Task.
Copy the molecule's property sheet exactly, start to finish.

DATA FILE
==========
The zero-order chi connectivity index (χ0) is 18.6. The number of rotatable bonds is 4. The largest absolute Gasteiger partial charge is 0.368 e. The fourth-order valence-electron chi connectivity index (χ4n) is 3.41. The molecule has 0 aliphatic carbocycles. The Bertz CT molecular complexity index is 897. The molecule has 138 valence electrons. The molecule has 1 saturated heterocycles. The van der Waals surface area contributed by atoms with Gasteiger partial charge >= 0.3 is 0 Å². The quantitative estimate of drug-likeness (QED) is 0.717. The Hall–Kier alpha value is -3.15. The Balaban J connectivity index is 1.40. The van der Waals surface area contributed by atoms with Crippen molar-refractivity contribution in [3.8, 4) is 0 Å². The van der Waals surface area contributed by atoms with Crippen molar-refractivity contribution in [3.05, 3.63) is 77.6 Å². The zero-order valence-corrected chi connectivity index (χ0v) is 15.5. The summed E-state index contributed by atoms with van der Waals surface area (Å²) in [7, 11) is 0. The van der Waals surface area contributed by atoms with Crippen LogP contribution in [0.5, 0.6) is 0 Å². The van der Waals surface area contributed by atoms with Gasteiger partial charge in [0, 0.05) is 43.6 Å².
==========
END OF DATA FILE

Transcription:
The zero-order chi connectivity index (χ0) is 18.6. The number of rotatable bonds is 4. The largest absolute Gasteiger partial charge is 0.368 e. The fourth-order valence-electron chi connectivity index (χ4n) is 3.41. The molecule has 0 aliphatic carbocycles. The Bertz CT molecular complexity index is 897. The molecule has 138 valence electrons. The molecule has 1 saturated heterocycles. The van der Waals surface area contributed by atoms with Gasteiger partial charge >= 0.3 is 0 Å². The quantitative estimate of drug-likeness (QED) is 0.717. The Hall–Kier alpha value is -3.15. The Balaban J connectivity index is 1.40. The van der Waals surface area contributed by atoms with Crippen molar-refractivity contribution in [3.8, 4) is 0 Å². The van der Waals surface area contributed by atoms with Crippen molar-refractivity contribution in [3.05, 3.63) is 77.6 Å². The zero-order valence-corrected chi connectivity index (χ0v) is 15.5. The summed E-state index contributed by atoms with van der Waals surface area (Å²) in [7, 11) is 0. The van der Waals surface area contributed by atoms with Crippen LogP contribution in [0.5, 0.6) is 0 Å². The van der Waals surface area contributed by atoms with Gasteiger partial charge in [0, 0.05) is 43.6 Å².